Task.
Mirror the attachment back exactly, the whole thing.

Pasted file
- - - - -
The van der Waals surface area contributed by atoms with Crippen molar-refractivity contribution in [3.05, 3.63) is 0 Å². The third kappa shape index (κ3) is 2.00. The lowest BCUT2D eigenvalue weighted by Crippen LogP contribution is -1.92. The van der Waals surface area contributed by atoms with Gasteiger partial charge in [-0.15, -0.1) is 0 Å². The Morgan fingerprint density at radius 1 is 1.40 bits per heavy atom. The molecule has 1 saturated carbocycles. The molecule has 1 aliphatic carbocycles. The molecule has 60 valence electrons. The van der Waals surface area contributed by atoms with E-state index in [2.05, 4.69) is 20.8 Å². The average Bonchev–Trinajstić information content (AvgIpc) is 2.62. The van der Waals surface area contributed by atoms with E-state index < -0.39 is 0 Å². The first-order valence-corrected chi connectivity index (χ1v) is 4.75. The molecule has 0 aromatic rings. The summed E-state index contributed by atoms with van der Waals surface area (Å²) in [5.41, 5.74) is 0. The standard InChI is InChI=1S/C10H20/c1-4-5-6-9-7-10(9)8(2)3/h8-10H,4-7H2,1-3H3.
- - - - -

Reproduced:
The van der Waals surface area contributed by atoms with Crippen molar-refractivity contribution in [3.05, 3.63) is 0 Å². The third kappa shape index (κ3) is 2.00. The lowest BCUT2D eigenvalue weighted by Crippen LogP contribution is -1.92. The van der Waals surface area contributed by atoms with Gasteiger partial charge in [-0.15, -0.1) is 0 Å². The Morgan fingerprint density at radius 1 is 1.40 bits per heavy atom. The molecule has 1 saturated carbocycles. The molecule has 1 aliphatic carbocycles. The molecule has 60 valence electrons. The van der Waals surface area contributed by atoms with E-state index in [2.05, 4.69) is 20.8 Å². The average Bonchev–Trinajstić information content (AvgIpc) is 2.62. The van der Waals surface area contributed by atoms with E-state index < -0.39 is 0 Å². The first-order valence-corrected chi connectivity index (χ1v) is 4.75. The molecule has 0 aromatic rings. The summed E-state index contributed by atoms with van der Waals surface area (Å²) in [5.41, 5.74) is 0. The standard InChI is InChI=1S/C10H20/c1-4-5-6-9-7-10(9)8(2)3/h8-10H,4-7H2,1-3H3.